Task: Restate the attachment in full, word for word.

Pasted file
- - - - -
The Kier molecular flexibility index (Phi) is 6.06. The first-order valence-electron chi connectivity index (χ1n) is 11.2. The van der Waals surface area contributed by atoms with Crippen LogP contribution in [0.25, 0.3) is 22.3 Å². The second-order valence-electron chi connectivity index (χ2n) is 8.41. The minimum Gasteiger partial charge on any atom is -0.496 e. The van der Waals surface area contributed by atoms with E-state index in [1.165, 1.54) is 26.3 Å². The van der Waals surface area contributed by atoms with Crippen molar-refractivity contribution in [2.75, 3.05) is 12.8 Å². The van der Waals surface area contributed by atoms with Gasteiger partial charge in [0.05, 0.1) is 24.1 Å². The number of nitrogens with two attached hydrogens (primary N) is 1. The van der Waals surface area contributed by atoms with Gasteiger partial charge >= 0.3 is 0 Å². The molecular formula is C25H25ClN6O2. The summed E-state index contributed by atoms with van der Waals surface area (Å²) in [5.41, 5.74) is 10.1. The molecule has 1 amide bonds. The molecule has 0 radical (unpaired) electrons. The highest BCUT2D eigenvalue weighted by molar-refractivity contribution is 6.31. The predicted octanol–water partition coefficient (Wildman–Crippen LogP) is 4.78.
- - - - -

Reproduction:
The Kier molecular flexibility index (Phi) is 6.06. The first-order valence-electron chi connectivity index (χ1n) is 11.2. The van der Waals surface area contributed by atoms with Crippen LogP contribution in [0.25, 0.3) is 22.3 Å². The second-order valence-electron chi connectivity index (χ2n) is 8.41. The minimum Gasteiger partial charge on any atom is -0.496 e. The van der Waals surface area contributed by atoms with E-state index in [1.165, 1.54) is 26.3 Å². The van der Waals surface area contributed by atoms with Crippen molar-refractivity contribution in [2.75, 3.05) is 12.8 Å². The van der Waals surface area contributed by atoms with Gasteiger partial charge in [0.05, 0.1) is 24.1 Å². The number of nitrogens with two attached hydrogens (primary N) is 1. The van der Waals surface area contributed by atoms with Gasteiger partial charge >= 0.3 is 0 Å². The molecular formula is C25H25ClN6O2. The summed E-state index contributed by atoms with van der Waals surface area (Å²) in [5.41, 5.74) is 10.1. The molecule has 1 amide bonds. The molecule has 0 radical (unpaired) electrons. The highest BCUT2D eigenvalue weighted by molar-refractivity contribution is 6.31. The predicted octanol–water partition coefficient (Wildman–Crippen LogP) is 4.78.